Proconsul’s jiggery-pokery comes at a price

By Brian Feeney (for the Irish News)

“The fact is that the secretary of state decided to disregard the accepted merit norms applicable to public appointments in order to secure the appointment of the DUP’s nominee who, theoretically, might not have been the best candidate, simply because she was the DUP’s candidate.”

So Mr Justice Girvan concluded in his scathing judgment dismissing the NIO’s defence of the appointment of Mrs Bertha McDougall as Victims’ Commissioner.

A lot of people, including the majority of the local meedja, seem to think the judge called for an inquiry into her appointment.

He didn’t.

He explained perfectly clearly how she was appointed and why the appointment was wrong, because our beautifully maintained proconsul was motivated ‘by an improper purpose, being motivated by a political purpose’. The judge revealed that when the NIO claimed there was no consultation, there was in fact consultation but the only people consulted were the DUP.

To provide the illusion of choice, the NIO even had a sham candidate whom the judge refers to as ‘Mr X’ but they only interviewed Mrs McDougall. All the falsity was laid bare.

No. What exercised the judge and what he wants an inquiry into, was the attempt by the NIO to mislead the court by supplying a letter on January 5 2006 which was ‘evasive, misleading and contained false information’.

The Office of First and Deputy First Minister presented this letter relying on the fact that courts normally accept such affidavits from government departments as kosher because ‘candour, openness and frankness are to be expected from public servants’.

If it had not been for searching cross-examination from Seamus Treacy QC and other information prised out of the NIO, the ploy might have been successful.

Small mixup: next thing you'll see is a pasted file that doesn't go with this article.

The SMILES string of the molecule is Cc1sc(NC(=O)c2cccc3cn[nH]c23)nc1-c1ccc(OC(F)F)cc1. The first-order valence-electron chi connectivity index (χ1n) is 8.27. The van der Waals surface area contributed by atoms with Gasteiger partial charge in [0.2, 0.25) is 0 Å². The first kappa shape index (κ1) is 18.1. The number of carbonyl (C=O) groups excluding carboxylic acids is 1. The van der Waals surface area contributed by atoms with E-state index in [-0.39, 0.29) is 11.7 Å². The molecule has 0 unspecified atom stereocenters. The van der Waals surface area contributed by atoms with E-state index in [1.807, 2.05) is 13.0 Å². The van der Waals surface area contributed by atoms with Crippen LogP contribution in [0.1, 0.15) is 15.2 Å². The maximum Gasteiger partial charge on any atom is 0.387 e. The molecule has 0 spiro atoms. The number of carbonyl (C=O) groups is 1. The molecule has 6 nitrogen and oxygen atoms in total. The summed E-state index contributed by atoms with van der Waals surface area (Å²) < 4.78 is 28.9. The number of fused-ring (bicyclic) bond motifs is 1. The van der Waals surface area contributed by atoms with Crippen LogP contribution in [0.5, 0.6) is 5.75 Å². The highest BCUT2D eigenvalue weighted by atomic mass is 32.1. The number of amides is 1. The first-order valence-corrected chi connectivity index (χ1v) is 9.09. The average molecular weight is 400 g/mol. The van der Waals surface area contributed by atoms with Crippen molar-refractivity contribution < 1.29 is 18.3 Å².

Mr Justice Girvan then roundly condemned the language of Nigel Hamilton, the head of the civil service here, in his submissions to the court as ‘guarded, shrouded and carefully crafted’.

What the judge then went on to say is quite shocking, even for an institution with a reputation as stinking as the NIO’s.

“It was decided within government that incorrect and misleading information would be supplied to the court.”

Naturally in the judge’s view this decision raises “very serious issues which should be the subject of an immediate and searching inquiry at a high level”.

The inquiry he wants is therefore nothing to do with Mrs McDougall’s appointment but into who within government decided to supply phoney information to the court to cover up the truth about the unlawful process of her appointment.

Needless to say our proconsul is silent on this matter. Don’t you wonder why?

Luckily all he had to deal with were people here asking him whether he would suspend the civil servants involved. Like as if the civil servants dreamt this all up themselves instead of, as the court heard, following our proconsul’s policy of ‘confidence-building measures’ for the DUP.

Luckily for our proconsul the judgment coincided with the US mid-term elections and other local excitements such as whether the DUP can ever decide to say yes, even with the confidence-building measures lavished upon them by His Trickiness.

Still, imagine, with such a judgment against him, all the local media can ask is will he close down a non-existent assembly on November 24.

Here are a couple of other questions. Costs were awarded against the NIO. People reckon it’s about #100,000. Will the taxpayer have to foot the bill for our proconsul’s jiggery-pokery?

The judge has asked for submissions from counsel before he decides on what redress - ‘relief’ in legal terminology - to be granted as a result of the proconsul’s “disregard for the accepted merit norms” for appointments.

The NIO - that is you, the taxpayer - will probably have to pay any costs Mrs McDougall incurs too. If the result of inept and failed political meddling by His Trickiness is a huge fine, will the NIO raid the public purse for that too?

Oh and the inquiry. Who would conduct that do you think? Who would appoint the person to chair it? And, ha ha, what procedures would he follow in selecting someone to chair it?

Don’t hold your breath. It’s the sick counties.

The NIO will use your money to appeal the judgment.

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© 2006 Irish Republican News